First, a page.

My oldest has sucked her thumb since she was a baby. When she was an infant, I put a sock over her hand while she napped, hoping it would help break the habit early on. I walked in to check on her and she was sucking on it THROUGH THE SOCK. After a while, I realized she was rubbing the tag of her blanket and sucking her thumb as the same time. When she was four, I took her blankie away (and I cried) hoping that would break the habit. Walked in one day and she had her hand in the back of her pants, holding the tag, thumb in mouth, conked out while sitting at her table mid-tea party. So, I cut all the tags out of all her clothes and off all her animals. Hoping it would help. Then I brought in the big guns- Mavala. A nasty liquid to paint on her nail. Believe me, it is HORRIFIC tasting. Then she started sucking on other fingers. I painted those. Then she just sucked on her thumb anyway. One night I was painting the Mavala on, and she said to me “You can paint my nails but then I will suck my fumb anyway”. Then, as if that wasn’t enough, she decided to start biting her nails. She would bite them to nubs and keep biting. “Get your fingers out of your mouth” I would say. I was starting to think I should record myself saying it and just play it on repeat daily. This orthodontic mom has been internally screaming for nine. years. straight. I even forced a paci on Capely when she was born after seeing her suck her thumb on the ultrasound. “You can throw a paci away, but you can’t cut a thumb off. And I’m not going through this thumb crap again” is what I said.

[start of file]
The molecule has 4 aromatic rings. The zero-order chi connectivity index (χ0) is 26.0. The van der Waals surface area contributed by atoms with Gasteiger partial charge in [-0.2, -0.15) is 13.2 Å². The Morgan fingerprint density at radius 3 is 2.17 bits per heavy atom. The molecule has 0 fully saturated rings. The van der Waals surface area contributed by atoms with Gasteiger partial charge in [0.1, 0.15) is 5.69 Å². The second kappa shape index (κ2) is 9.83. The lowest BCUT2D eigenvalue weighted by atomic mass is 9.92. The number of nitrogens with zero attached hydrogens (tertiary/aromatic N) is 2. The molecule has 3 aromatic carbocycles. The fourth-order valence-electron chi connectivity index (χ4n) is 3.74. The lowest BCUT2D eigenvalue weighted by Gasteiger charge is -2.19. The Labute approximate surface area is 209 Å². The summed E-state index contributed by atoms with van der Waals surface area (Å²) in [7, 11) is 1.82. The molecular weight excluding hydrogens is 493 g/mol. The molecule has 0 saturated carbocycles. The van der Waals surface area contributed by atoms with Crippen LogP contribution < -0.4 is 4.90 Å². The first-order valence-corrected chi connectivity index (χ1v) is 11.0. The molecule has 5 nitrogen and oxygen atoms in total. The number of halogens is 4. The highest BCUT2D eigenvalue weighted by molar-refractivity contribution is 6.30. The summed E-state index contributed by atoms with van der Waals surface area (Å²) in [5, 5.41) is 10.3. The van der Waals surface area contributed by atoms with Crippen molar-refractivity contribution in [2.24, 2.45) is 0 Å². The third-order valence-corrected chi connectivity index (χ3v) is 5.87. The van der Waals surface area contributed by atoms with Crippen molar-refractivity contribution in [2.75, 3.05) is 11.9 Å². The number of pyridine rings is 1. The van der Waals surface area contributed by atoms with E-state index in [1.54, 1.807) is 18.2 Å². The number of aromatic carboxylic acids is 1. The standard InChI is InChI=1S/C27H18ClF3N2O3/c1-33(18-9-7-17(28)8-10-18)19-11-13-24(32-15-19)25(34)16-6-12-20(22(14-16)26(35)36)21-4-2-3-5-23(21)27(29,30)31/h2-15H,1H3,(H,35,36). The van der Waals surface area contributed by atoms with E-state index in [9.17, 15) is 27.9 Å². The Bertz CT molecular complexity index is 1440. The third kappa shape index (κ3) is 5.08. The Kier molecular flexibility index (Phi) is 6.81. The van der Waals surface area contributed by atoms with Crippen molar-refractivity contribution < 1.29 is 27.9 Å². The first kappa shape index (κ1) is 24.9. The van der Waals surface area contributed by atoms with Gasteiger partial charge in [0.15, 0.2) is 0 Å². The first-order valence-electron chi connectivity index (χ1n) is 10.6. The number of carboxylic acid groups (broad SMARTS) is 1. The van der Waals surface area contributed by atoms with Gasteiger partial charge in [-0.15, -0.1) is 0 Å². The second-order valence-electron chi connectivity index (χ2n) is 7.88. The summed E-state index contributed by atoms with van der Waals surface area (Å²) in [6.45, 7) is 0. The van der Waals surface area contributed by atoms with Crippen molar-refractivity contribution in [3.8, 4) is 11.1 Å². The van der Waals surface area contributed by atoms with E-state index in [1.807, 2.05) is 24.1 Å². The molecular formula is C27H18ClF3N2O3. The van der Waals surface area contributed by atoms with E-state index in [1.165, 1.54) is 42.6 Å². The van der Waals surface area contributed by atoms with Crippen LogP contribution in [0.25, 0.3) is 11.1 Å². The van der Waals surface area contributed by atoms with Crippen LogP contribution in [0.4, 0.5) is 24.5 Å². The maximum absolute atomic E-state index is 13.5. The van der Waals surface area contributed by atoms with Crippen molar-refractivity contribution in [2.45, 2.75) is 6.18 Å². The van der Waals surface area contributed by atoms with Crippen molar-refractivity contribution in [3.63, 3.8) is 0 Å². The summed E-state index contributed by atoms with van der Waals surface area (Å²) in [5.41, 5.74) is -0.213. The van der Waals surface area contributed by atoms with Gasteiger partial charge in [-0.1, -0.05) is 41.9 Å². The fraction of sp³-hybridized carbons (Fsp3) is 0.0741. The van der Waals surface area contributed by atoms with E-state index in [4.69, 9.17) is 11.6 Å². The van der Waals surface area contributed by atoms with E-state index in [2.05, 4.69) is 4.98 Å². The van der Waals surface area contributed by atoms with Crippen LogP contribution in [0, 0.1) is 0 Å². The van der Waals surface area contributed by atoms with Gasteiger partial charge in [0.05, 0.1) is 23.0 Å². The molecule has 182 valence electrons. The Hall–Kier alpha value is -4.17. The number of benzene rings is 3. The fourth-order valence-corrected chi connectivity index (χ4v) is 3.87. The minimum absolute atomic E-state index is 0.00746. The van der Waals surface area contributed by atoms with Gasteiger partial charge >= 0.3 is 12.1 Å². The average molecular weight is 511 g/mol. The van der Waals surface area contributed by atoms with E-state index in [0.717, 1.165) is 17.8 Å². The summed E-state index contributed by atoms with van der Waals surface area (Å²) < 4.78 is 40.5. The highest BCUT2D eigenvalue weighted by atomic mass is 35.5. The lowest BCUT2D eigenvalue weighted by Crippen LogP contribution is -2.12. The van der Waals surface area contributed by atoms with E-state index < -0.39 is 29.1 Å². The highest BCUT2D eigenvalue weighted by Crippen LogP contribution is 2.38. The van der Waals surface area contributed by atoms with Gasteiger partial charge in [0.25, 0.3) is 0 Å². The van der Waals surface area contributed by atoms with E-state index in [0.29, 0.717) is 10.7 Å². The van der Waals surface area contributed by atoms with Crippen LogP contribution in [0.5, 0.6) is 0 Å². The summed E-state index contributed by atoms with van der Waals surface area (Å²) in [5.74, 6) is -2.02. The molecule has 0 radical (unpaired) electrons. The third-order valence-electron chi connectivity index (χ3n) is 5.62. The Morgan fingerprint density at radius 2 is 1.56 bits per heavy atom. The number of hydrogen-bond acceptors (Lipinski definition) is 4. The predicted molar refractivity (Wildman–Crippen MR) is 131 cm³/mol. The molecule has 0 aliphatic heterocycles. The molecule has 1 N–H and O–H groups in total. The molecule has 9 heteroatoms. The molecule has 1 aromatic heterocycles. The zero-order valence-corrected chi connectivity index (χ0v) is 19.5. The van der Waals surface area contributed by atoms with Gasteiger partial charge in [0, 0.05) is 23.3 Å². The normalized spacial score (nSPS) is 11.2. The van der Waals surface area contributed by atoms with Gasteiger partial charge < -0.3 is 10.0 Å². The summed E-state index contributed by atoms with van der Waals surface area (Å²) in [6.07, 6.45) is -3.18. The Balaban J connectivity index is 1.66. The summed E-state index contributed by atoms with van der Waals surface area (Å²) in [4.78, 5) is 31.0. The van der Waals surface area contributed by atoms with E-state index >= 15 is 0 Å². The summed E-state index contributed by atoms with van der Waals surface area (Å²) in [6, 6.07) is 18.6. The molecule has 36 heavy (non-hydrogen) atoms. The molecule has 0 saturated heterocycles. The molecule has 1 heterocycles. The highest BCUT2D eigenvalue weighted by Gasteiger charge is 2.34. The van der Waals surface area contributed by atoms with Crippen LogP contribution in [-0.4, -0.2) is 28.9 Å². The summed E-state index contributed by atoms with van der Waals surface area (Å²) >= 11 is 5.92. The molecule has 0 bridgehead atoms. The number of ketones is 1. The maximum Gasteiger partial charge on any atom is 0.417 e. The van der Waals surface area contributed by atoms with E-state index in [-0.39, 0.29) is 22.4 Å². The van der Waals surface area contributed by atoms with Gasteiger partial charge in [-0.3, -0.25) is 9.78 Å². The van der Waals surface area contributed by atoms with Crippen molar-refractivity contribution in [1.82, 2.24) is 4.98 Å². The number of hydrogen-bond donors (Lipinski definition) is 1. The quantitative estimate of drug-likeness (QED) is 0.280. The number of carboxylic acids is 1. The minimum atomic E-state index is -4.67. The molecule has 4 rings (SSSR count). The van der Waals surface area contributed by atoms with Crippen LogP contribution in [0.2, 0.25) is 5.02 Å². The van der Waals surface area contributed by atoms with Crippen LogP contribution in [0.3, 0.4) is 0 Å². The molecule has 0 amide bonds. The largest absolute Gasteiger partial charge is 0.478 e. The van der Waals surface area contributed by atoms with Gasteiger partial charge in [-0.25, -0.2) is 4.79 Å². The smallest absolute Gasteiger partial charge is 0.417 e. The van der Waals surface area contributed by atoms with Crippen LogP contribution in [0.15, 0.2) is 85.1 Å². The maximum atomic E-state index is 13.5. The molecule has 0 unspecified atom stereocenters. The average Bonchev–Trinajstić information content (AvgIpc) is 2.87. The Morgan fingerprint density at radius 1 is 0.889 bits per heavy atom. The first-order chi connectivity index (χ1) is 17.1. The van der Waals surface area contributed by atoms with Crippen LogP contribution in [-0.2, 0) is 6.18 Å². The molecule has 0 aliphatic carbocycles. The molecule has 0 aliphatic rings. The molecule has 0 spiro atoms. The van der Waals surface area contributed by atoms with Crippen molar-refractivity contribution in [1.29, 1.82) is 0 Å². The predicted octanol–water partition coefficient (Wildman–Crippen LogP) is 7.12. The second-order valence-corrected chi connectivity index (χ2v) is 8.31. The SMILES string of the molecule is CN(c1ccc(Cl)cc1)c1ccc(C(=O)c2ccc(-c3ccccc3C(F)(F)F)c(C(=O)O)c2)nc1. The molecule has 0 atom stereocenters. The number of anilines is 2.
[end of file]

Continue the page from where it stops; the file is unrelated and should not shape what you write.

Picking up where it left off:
My daughter is 9.5 now. She came into the room the other day while I was clipping everyone’s nails and asked me to trim hers. I rolled my eyes, because WHAT NAILS. I looked at her hands and to my utter shock and surprise- she had nails. Not just nubs- like legit nails, and they were beautiful! She giggled at my response and surprise, and told me “Now I can scratch your back”. NOW YOU’RE TALKIN.
I decided to go on and trim them today. As I was trimming, I asked Mecaden why she stopped biting her nails. She said her braces made it harder- they got in the way, and with her teeth being sore from adjustments, she couldn’t bite into a cracker, let alone her hard nails. I should have put braces on her when she was three (kidding. sort of.) Then I asked her about her thumb. I knew it had slowed down to where she only sucked on her thumb at night when she was asleep and didn’t realize it. But today, she told me she stopped. I asked her why, and she said “because I wanted to”. She wore a sock over her hand for a month to break herself if the habit. I was surprised, and pleased.